Yarra Valley wines: key characteristics and history – Wild Fire Wines

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Yarra Valley wines: key characteristics and history

As the largest and most diverse cool-climate wine region in Australia, it’s tough to narrow the Valley down to just one or two defining characteristics. What you can say is that:

  • The great wines are world-class examples of cool-climate varietals like Pinot and Chardonnay;
  • The Southern “Upper” Yarra is now definitely preferred for Chardonnay and Pinot;
  • The best Shiraz and Cabernet wines are notable for their softness, intensity of perfume, suppleness and longevity;
  • Some of the greatest winemakers and wine estates have their homes there;
  • The wine “culture” is intelligent and innovative; and
  • It is one of the most beautiful environments on earth.

When someone mentions the Yarra Valley, the pictures that come to mind in most people would be “wine, green, historic, busy, cool, pretty, trendy, good restaurants, tour companies, complicated, diverse”.

And they would be right about all of this, but it’s a fairly general picture, and it doesn’t help the average wine lover find the best wineries in the Yarra Valley, nor does it help them understand the amazing diversity of the Valley area and what a treasure trove of wine fascination it can be if they know where and how to look.

The Yarra Valley was established originally in the 1850s but lapsed on and off for decades until, in the early 70s, it began to grow into a serious, and seriously appreciated, wine region, from which it has never looked back.

All of which suggests that a brief guide to this lovely place might be of value to you, our treasured customer and welcome member of our family.

“This wine doesn’t taste anything like the wine from just over there!”

The first thing to understand is that the wine from our vineyard can be completely different from the wine my neighbour makes up the hill, even as little as 50 metres away.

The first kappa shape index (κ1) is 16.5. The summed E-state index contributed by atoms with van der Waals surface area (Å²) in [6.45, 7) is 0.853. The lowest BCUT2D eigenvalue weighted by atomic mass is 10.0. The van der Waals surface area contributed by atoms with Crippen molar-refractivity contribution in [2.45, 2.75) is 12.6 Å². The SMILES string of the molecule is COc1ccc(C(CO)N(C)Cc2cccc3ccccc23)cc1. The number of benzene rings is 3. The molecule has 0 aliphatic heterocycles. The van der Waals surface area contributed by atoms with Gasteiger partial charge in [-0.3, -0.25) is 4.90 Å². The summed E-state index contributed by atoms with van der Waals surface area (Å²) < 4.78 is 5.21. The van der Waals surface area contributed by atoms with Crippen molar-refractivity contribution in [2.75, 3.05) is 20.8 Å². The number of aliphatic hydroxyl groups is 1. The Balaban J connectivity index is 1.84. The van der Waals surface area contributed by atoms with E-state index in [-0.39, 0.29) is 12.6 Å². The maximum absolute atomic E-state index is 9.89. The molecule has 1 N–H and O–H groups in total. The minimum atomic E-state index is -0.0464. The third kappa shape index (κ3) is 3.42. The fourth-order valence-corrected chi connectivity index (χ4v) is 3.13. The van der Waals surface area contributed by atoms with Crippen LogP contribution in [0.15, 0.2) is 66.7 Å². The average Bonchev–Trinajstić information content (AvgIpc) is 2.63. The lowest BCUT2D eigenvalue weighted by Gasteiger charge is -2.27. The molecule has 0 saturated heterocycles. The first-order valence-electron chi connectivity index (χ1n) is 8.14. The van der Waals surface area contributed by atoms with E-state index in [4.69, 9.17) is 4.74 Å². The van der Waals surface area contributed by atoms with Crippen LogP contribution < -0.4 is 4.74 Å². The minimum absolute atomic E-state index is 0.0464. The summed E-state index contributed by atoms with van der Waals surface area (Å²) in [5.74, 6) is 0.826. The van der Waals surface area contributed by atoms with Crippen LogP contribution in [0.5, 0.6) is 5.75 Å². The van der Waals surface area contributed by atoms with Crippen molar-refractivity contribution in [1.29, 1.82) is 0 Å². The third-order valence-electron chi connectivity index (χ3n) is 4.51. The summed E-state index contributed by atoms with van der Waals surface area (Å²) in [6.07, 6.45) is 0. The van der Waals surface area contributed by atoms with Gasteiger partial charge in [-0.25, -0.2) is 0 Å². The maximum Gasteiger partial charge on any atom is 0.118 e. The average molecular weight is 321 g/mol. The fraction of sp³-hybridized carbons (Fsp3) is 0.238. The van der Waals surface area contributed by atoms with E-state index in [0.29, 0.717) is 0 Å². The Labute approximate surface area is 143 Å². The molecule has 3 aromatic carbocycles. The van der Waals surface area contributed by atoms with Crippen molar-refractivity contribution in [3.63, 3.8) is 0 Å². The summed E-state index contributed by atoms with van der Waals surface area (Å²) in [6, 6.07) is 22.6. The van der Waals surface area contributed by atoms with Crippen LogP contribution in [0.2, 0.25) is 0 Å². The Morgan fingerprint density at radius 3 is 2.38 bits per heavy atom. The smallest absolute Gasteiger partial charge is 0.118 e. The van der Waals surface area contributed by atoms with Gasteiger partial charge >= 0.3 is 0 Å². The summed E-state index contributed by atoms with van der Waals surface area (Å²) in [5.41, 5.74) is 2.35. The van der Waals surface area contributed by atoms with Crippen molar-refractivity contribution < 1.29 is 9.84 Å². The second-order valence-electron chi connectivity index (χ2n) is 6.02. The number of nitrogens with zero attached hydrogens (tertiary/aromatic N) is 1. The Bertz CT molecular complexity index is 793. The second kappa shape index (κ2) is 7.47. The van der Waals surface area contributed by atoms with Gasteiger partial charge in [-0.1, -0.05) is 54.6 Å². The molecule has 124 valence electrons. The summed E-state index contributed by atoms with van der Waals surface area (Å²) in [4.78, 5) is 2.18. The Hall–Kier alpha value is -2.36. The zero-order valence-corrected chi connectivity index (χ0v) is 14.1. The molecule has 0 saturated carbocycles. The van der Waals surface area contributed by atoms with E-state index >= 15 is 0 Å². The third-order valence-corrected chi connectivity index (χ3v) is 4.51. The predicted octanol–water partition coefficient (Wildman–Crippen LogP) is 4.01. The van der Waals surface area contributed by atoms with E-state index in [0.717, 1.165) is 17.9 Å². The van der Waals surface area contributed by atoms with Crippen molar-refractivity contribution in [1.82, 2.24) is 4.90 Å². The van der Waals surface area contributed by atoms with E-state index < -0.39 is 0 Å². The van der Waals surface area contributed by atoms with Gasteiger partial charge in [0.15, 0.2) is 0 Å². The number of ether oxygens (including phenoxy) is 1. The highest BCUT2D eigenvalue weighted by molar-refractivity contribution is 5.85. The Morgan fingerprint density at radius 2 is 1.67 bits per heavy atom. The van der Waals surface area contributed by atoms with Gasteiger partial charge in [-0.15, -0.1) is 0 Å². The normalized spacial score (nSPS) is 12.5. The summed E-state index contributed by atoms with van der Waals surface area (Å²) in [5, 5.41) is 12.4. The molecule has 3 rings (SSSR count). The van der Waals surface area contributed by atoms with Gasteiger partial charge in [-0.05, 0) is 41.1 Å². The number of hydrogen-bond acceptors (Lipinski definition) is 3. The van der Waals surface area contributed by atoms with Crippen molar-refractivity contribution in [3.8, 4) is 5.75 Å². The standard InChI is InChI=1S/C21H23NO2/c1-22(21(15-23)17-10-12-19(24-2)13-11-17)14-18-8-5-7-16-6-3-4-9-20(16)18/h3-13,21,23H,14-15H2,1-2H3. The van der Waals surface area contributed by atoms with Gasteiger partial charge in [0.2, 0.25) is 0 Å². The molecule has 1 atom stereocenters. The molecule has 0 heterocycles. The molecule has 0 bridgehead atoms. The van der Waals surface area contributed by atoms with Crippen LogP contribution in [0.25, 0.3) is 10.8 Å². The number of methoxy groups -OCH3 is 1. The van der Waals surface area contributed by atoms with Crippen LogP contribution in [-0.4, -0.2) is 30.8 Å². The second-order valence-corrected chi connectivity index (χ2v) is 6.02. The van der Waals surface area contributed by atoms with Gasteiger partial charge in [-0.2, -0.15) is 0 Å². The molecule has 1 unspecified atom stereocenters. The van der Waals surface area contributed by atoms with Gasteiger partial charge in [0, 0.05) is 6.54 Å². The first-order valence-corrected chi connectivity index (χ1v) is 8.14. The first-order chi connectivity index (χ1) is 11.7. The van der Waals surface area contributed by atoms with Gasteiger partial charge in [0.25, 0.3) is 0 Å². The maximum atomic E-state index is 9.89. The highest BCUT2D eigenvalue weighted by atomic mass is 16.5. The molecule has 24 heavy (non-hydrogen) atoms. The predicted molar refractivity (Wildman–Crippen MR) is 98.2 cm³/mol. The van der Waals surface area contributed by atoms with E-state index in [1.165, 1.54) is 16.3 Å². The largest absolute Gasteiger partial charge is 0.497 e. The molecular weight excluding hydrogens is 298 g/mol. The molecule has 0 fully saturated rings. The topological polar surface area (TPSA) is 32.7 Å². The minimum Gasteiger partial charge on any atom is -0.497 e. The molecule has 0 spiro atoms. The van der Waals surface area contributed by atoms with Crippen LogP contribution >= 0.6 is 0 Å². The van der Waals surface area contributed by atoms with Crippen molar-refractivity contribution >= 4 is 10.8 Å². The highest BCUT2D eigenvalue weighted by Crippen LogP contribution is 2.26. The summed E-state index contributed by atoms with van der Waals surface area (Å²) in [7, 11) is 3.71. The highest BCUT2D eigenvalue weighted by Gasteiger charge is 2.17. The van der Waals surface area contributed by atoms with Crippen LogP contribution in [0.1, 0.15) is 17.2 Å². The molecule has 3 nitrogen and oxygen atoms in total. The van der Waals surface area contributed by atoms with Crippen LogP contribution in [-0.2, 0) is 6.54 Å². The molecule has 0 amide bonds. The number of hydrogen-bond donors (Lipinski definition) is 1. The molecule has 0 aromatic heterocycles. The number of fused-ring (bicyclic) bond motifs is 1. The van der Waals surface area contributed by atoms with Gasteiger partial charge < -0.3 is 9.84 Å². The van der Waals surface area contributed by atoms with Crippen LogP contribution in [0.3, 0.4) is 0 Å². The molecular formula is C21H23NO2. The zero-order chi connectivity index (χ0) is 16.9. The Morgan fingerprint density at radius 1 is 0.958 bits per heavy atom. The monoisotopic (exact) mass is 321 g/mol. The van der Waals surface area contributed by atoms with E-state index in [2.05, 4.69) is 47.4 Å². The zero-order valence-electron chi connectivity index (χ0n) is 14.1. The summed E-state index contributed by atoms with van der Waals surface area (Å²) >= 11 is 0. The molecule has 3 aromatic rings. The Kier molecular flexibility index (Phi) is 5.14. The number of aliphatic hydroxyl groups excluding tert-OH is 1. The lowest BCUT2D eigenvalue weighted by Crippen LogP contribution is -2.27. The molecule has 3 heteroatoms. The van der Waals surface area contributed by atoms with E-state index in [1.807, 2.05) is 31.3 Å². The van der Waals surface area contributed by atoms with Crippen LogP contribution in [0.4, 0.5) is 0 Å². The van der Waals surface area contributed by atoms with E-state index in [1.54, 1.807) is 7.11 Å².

We’ll explore this in a bit more detail as we go along, but consider this: if your Pinot vineyard is planted on a north-facing hill, it will receive say 100 units of sunshine during the growing season; if it’s planted on the south side of the same hill, it’s going to receive around 60 units. It will also receive different rainfall; and different winds for different periods. It will have a different soil profile and be more prone to disease, and in need of different spraying treatment; it will mature later and therefore have a different ripening period.

All of this can add up to a different wine structure, acidity, flavour profile, liveliness, alcohol content and much besides.

In France, the famous vineyards of Domaine de la Romanee Conti in the village of Vosne Romanee in Burgundy illustrate this perfectly: one bottle of the most recently-released “Romanee Conti” will cost you $A 25,000 or more; walk down the hill South two hundred metres and there you will find the Premier Cru vineyard of “Aux Boudots”, where a bottle will cost you around $A 200. Some difference.

Microclimates in the Yarra Valley

The point of this is just to note that in a large area like the Valley, there are scores of different environments and micro-climates that will each produce different wine from the same varieties, some gorgeous and many pedestrian. There are also many non-traditional grape varieties in use, like Marsanne and Nebbiolo, which complicates your job even more. And the “traditional” Northern Valley areas of Coldstream, Gruyere, Steel’s Creek, Healesville and Yarra Glen are in a quite different climatic zone than the “upper” Southern regions of Wandin, Seville, Hoddles Creek, Woori Yallock, Gladesdale and Warburton which are distinctly higher and cooler.

Key characteristics

You could say that finding common features of all Valley wines is next to impossible, and that all we can do is look at the area like we would look at dart boards-as a series of distinct areas where the tiny centre is a quality “10”, with progressive decline as you move outward. You also need to remember that many wineries, especially in the traditional Valley, now produce wine from fruit from many different Valley areas, indeed different regions and even states. You need to read labels with care.

If we were to look for one common factor, however, I would say it’s moderation: the wines are never over-flavoured, over-oaked, or too tannic, or too acid; just well balanced, stylish, refined and delightfully complex.

Good luck with your Valley adventures! Of course, if you are looking to dip your toe into the wines of the Yarra Valley, don't hesitate to sample our offering here at Wild Fire Wines. We guarantee you won't be disappointed.

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